The Village Vanguard Cigars

I was listening to Les Davis last night on Sirius and he mentioned that Bruce Lundvall, President and CEO of Blue Note (which in no way describes his contribution to Jazz) will be interviewing Lorraine Gordon, owner of the Village Vanguard, this Friday night at 6 PM (ET).

On one of my RSS feeds (Forbes) I kept seeing a link to a review for her new book, Alive at the Village Vanguard: My Life In and Out of Jazz Time.

(There was also an excellent documentary on Blue Note by Julian Benedikt called Blue Note – A Story of Modern Jazz (1997) where I learned that Lorraine had been married to Alfred Lion, co-founder of Blue Note.)

From the mid 70’s to the late 90’s, I used to visit the Vanguard whenever there was someone I wanted to see there, (which was fairly often). I always preferred to sit at the back of the club on the long banquette. There were many times when Max Gordon was sitting across from me at one of the little tables, smoking a cigar and then dozing off with his head down on the table.

Jazz, booze and cigars were things that I derived great pleasures from in those days. Whenever I sat at a back table at Bradley’s, I always saw Bradley Cunningham smoking his Macanudos with a table full of friends. In fact, Macanudos are what I smoked for many years unless my friend Joe McNally brought me back a box of Romeo y Julieta Churchills or something.

After Max passed away in 1989, when Lorraine was sitting at the bar, I always seemed to get the feeling that when she occasionally looked down at me from her bar stool she was glaring at me for smoking my cigar. I wasn’t talking (it was usually a solitary experience for me) but OTOH, she never said anything to me.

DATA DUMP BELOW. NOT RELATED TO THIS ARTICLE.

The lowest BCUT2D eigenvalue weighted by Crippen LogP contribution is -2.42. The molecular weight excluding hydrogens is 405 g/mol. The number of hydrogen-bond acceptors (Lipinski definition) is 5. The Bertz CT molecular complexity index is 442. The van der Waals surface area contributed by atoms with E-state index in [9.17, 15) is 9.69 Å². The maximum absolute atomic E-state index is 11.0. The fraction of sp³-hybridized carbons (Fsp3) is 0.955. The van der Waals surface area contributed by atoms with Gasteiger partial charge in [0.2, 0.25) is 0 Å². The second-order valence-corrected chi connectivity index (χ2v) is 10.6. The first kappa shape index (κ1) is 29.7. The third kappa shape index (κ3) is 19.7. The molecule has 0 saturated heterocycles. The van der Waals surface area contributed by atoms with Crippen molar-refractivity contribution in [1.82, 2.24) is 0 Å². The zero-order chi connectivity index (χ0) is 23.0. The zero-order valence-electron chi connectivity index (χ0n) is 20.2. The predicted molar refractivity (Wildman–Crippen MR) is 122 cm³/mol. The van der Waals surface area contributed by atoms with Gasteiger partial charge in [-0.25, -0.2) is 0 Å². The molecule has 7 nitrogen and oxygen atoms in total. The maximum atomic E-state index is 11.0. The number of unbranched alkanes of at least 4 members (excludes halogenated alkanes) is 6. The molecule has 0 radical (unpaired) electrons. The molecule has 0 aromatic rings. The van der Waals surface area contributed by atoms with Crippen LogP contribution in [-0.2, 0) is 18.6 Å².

SETI@home

What is SETI@home?

SETI@home is a scientific experiment that uses Internet-connected computers in the Search for Extraterrestrial Intelligence (SETI). You can participate by running a free program that downloads and analyzes radio telescope data.”

SETI@home Certificate of Computation

I’ve been running SETI@home for 7 years and have not found any extraterrestrial intelligence. I can’t imagine doing a quintillion of anything unless it was destroying brain cells at Bradley’s while drinking scotch whiskey and smoking cigars.

John Hicks

One of my favorite pianists, John Hicks, died May 10th. I was fortunate to see him play frequently at Bradley’s and other clubs around New York. I remember first seeing him play in Betty Carter’s band. He was spiritual when he played with Pharoah Sanders. I always went to see him when he played in town. His music brought joy to my life.

Stanley Crouch has the best remembrance of him in the New York Daily News. All About Jazz has an obituary.